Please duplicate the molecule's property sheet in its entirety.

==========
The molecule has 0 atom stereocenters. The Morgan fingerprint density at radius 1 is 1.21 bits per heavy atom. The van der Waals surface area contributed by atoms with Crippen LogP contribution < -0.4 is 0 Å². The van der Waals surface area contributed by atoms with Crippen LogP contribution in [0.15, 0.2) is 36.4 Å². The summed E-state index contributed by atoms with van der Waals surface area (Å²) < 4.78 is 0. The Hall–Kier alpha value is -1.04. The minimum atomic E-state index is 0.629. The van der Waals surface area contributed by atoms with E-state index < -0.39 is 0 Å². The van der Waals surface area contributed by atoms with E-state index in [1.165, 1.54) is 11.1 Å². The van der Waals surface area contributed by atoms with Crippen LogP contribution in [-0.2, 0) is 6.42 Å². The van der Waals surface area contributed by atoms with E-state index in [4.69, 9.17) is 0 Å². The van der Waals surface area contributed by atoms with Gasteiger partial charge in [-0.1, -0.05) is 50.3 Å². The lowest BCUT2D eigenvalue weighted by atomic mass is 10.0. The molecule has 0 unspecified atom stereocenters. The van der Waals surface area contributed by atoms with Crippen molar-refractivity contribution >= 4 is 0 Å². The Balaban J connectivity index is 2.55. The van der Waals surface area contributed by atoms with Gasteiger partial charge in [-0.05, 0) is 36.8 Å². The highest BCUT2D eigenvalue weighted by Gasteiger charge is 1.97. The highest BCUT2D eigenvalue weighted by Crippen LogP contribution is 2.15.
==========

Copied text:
The molecule has 0 atom stereocenters. The Morgan fingerprint density at radius 1 is 1.21 bits per heavy atom. The van der Waals surface area contributed by atoms with Crippen LogP contribution < -0.4 is 0 Å². The van der Waals surface area contributed by atoms with Crippen LogP contribution in [0.15, 0.2) is 36.4 Å². The summed E-state index contributed by atoms with van der Waals surface area (Å²) < 4.78 is 0. The Hall–Kier alpha value is -1.04. The minimum atomic E-state index is 0.629. The van der Waals surface area contributed by atoms with E-state index < -0.39 is 0 Å². The van der Waals surface area contributed by atoms with E-state index in [1.165, 1.54) is 11.1 Å². The van der Waals surface area contributed by atoms with Crippen LogP contribution in [-0.2, 0) is 6.42 Å². The van der Waals surface area contributed by atoms with E-state index in [4.69, 9.17) is 0 Å². The van der Waals surface area contributed by atoms with Gasteiger partial charge in [-0.1, -0.05) is 50.3 Å². The lowest BCUT2D eigenvalue weighted by atomic mass is 10.0. The molecule has 0 unspecified atom stereocenters. The van der Waals surface area contributed by atoms with Crippen molar-refractivity contribution >= 4 is 0 Å². The Balaban J connectivity index is 2.55. The van der Waals surface area contributed by atoms with Gasteiger partial charge in [-0.05, 0) is 36.8 Å². The highest BCUT2D eigenvalue weighted by Gasteiger charge is 1.97. The highest BCUT2D eigenvalue weighted by Crippen LogP contribution is 2.15.